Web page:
The Sustainability Business Relationship Manager is the primary contact for client departments in strategic sustainability matters and is responsible for supporting General Managers and Directors/ Division Heads throughout the City of Vancouver to achieve the City's environmental sustainability goals and targets. The incumbent provides strategic advice, subject matter expertise, information about best practices, and a connection to external sustainability partners, resources and funding.
The Sustainability Business Relationship Manager leads a team of 2 to 5 advisors and as such, is responsible for people management, mentoring, coaching and career development of the team.
If that weren’t enough, later today Council is being asked to approve in principle the hiring of a new Policy Analyst/Water Conservation at a cost of over $100,000 including benefits.
This newest member of the greenestocracy is being hired to help implement the Mayor’s water metering program. It’s hard to believe that nobody within the 9000+ workforce could have been transferred into this position, thus negating the need to spend even more tax dollars.
It would appear that everything "green" at city hall these days is turning to gold. Whether you’re a lucky Greenest City grant recipient, or merely a volunteer on the Lawns to Loaves program, these are indeed good times.
Take for example what happened to Andrea Bellamy, a young woman interested in the Mayor’s program to convert Vancouver’s front lawns into mini-wheat fields. She recounts on her blog how she wanted to grow wheat in order to make pizza dough, but didn’t have any land to do it on.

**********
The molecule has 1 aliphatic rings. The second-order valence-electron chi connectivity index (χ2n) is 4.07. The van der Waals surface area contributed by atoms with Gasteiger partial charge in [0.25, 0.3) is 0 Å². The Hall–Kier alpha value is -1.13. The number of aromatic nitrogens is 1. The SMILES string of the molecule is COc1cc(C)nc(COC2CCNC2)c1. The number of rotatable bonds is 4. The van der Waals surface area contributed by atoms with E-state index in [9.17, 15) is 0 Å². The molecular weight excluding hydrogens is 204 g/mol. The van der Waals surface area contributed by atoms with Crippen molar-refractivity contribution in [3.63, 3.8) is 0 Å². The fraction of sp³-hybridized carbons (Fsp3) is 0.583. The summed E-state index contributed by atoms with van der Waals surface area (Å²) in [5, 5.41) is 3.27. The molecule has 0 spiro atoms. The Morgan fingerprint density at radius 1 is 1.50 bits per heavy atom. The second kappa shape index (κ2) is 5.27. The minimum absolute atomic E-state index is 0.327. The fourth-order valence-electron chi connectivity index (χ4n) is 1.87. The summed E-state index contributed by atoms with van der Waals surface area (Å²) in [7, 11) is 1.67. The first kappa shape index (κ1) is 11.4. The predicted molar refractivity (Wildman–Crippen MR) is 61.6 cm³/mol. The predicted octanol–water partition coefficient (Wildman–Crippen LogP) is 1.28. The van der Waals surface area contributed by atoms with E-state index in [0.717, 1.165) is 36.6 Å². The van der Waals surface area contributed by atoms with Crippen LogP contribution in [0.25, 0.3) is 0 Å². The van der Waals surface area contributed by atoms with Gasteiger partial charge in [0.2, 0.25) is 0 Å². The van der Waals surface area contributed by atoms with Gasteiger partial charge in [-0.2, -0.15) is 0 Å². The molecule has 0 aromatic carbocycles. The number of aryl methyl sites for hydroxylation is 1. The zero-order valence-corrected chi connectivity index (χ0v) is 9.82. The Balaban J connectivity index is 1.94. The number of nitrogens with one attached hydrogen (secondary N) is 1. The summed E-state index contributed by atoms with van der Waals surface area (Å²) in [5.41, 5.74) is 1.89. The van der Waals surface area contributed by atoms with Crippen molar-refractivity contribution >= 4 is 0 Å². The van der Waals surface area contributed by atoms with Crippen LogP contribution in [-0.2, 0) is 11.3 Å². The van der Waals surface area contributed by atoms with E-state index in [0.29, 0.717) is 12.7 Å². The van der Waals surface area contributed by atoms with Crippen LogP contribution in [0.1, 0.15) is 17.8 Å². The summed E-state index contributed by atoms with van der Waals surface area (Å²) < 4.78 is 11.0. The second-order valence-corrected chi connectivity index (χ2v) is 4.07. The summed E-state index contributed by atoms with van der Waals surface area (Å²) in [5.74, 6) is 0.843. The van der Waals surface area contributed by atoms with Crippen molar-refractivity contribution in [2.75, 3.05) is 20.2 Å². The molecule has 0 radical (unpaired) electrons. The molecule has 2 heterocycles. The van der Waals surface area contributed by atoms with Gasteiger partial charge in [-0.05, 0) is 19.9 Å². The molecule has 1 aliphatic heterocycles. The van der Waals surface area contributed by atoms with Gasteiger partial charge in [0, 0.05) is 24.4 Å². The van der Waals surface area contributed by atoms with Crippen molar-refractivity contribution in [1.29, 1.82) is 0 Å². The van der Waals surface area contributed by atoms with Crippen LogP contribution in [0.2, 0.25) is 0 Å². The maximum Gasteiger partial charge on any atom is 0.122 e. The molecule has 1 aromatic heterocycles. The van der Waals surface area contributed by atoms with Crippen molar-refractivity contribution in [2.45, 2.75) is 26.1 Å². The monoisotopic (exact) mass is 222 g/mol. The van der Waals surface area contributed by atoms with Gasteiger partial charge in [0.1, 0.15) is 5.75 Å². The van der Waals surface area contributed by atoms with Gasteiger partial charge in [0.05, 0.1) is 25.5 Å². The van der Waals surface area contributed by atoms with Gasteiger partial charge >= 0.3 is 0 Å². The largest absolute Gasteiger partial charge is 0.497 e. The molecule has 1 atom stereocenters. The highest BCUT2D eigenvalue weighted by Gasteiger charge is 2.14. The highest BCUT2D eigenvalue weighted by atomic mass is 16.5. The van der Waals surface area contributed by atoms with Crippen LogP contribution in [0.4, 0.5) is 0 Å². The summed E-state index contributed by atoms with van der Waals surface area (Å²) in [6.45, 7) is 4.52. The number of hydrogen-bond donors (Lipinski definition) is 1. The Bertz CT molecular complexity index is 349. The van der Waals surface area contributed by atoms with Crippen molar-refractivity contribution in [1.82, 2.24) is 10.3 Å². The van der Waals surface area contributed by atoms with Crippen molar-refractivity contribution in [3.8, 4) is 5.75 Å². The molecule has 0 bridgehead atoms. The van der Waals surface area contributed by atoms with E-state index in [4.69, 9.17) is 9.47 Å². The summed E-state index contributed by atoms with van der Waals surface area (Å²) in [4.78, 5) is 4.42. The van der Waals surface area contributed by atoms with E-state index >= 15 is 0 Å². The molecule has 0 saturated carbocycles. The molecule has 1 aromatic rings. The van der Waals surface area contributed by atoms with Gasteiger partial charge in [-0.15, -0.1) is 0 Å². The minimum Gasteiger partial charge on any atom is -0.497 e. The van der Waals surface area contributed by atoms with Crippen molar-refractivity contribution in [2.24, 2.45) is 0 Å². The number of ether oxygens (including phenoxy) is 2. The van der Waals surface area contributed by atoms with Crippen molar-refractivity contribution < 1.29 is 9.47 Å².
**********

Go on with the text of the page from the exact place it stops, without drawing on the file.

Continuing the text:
In our new “green” era, the lack of available land to grow your own crops no longer appears to be a problem. Just call up City Hall and tell them you’re working on a green project and...presto, you get free access to very costly publicly-owned land.
Here is an excerpt from Bellamy’s blog explaining how easy it is to get a wink, wink, nudge, nudge from City bureaucrats (emphasis ours):
Of course, I still needed a place to plant my wheat. It just so happens that there’s a City-owned field adjacent to our community garden. Recently, West House, a demonstration sustainable laneway house was built there, but there was still a lot of field left for dandelion cultivation. So we decided to use it. It’s not really guerrilla gardening, since, when asked if we could use it, the City said, “what the heck” (or something along those lines), but we’re all aware that this is borrowed land.
While I respect all the blood, sweat and tears Bellamy is putting into her project, I can only imagine in a few years how some folks will holler blue bloody murder if the City decides to take back this property. I appreciate that she acknowledges it's "borrowed land", but that won't make giving it back to tax payers any easier.
It would appear that Bellamy's first attempt to become an urban farmer has been a success. I saw a big patch of what looks like wheat growing there yesterday as I zipped overhead on the SkyTrain. Bellamy writes:
It should be ready for harvest around the beginning of September, and, if all goes according to plan, we’ll be enjoying pizza baked with our own flour this fall!
As we head ever closer to the November election, you can expect Mayor Gregor and his greenestocracy to begin making an announcement a day. New $450 water meters. A new tax on plastic bags. More wheat fields. It’s all part of the new reality known lovingly as Vancouver City Hall.